Biblical Womanhood is Often NOT Biblical
We wanted to highlight this very good comment from Missdaisy who posted it on our blog in response to another commenter. So here it is, and many thanks to her. I highly suspect that many of you will identify precisely with what she is saying. [you can find her original comment here]
Basically what many conservative Christians or conservative churches do is present codependency as being “biblical womanhood,” as though being a doormat is, or was, God’s intent for women, and is the only “biblical” way a woman or girl could be. I was certainly raised this way.
Most materials and sermons I got from Christians in my girlhood emphasized that the only way a girl or woman could be pleasing to God was to be a doormat to other people. Meaning, many hallmarks of codependency are present in this teaching, such as:
- It is biblical or good for a girl or woman to be passive
- Getting one’s needs met is selfish; showing or feeling anger is wrong and un-Christian
- One should always care about other people’s feelings, needs, and wants more than one’s own
There are other characteristics as well, those are just a few.
My mother, who was a Christian, was very much in line with all that so she also role-modeled this for me. As I grew up, I watched my Christian mother take a lot of emotional and verbal abuse, or general rudeness from my father and my older siblings, from people at church, her own siblings (my aunts and uncles), and neighbors. My mother rarely stood up for herself when she was treated poorly. My mother had me, from childhood onwards, confused. Being a sweet, loving, unassertive, doormat who allows herself to be mistreated was conflated with being a good Christian.
Any time, as a kid, I showed or expressed anger because a kid at school had bullied me for example, my mother would say things like, “What would Jesus do?,” and “Be sweet.” In other words, my mother assumed – and taught me – that Jesus would expect my response to being bullied to always be “turn the other cheek” and to be meek and mild, never to defend myself. I was also being taught to bottle up all my anger and never speak up on my own behalf, if mistreated.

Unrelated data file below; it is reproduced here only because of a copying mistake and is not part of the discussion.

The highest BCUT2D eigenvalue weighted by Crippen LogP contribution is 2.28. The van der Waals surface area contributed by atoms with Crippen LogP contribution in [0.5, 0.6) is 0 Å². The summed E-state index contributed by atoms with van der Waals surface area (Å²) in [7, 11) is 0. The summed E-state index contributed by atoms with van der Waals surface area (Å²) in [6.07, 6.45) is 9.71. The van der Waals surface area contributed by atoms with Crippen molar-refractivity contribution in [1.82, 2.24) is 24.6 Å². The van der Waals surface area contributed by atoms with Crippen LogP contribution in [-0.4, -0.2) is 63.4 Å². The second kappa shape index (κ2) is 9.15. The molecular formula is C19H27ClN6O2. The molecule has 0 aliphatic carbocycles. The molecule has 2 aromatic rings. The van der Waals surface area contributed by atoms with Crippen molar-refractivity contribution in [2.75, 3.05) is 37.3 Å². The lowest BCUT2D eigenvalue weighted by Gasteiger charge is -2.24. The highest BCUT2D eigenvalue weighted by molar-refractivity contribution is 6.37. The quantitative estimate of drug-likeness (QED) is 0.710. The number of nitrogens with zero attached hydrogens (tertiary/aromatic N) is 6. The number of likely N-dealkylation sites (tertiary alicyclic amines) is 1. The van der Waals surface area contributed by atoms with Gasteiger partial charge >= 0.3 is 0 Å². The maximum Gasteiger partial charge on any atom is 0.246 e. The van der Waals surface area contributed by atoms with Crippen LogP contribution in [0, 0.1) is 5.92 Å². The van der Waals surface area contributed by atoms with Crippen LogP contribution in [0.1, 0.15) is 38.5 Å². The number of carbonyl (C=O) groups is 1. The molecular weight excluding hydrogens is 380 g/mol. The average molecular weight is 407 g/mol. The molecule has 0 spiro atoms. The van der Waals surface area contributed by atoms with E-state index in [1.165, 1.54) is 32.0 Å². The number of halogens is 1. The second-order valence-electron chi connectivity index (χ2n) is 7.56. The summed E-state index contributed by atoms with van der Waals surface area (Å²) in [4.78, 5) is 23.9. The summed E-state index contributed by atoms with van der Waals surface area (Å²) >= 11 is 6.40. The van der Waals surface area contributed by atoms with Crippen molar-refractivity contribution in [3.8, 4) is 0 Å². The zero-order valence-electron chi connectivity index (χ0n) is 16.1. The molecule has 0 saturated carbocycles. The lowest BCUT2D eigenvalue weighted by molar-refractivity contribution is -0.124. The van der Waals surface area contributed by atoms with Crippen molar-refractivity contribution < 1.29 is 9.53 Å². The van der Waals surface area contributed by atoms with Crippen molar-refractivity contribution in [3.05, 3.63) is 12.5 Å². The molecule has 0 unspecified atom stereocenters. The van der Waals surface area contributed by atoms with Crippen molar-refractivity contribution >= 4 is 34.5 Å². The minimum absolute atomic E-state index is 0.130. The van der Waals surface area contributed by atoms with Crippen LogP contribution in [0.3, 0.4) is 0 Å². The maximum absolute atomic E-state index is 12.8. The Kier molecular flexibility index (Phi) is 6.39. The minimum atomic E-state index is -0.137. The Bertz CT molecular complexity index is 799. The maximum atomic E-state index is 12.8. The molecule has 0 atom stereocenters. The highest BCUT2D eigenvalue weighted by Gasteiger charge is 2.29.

I was taught that the bully’s feelings were more important than my own. As a result, after many decades of living like this, when I got to adulthood I had no clue how to deal with conflict and was terrified of confrontation so I allowed people (bosses, co-workers, my ex-fiance, friends, store clerks, etc) to take advantage of me, be rude to me, etc.
Sometimes it took weeks, months, or years before I even recognized that I was being used or being treated poorly by someone because my mother (and Christian literature, sermons, Christian books, magazine articles, etc) had taught me to never think about myself, my feelings, or my needs, but to be intently “outward-focused,” always striving to meet other people’ s needs because to do anything less was supposedly “selfish.” Therefore, I grew up not knowing who I was or what I needed or wanted and sometimes I had a hard time determining that I was being used or exploited by another person when it was happening to me.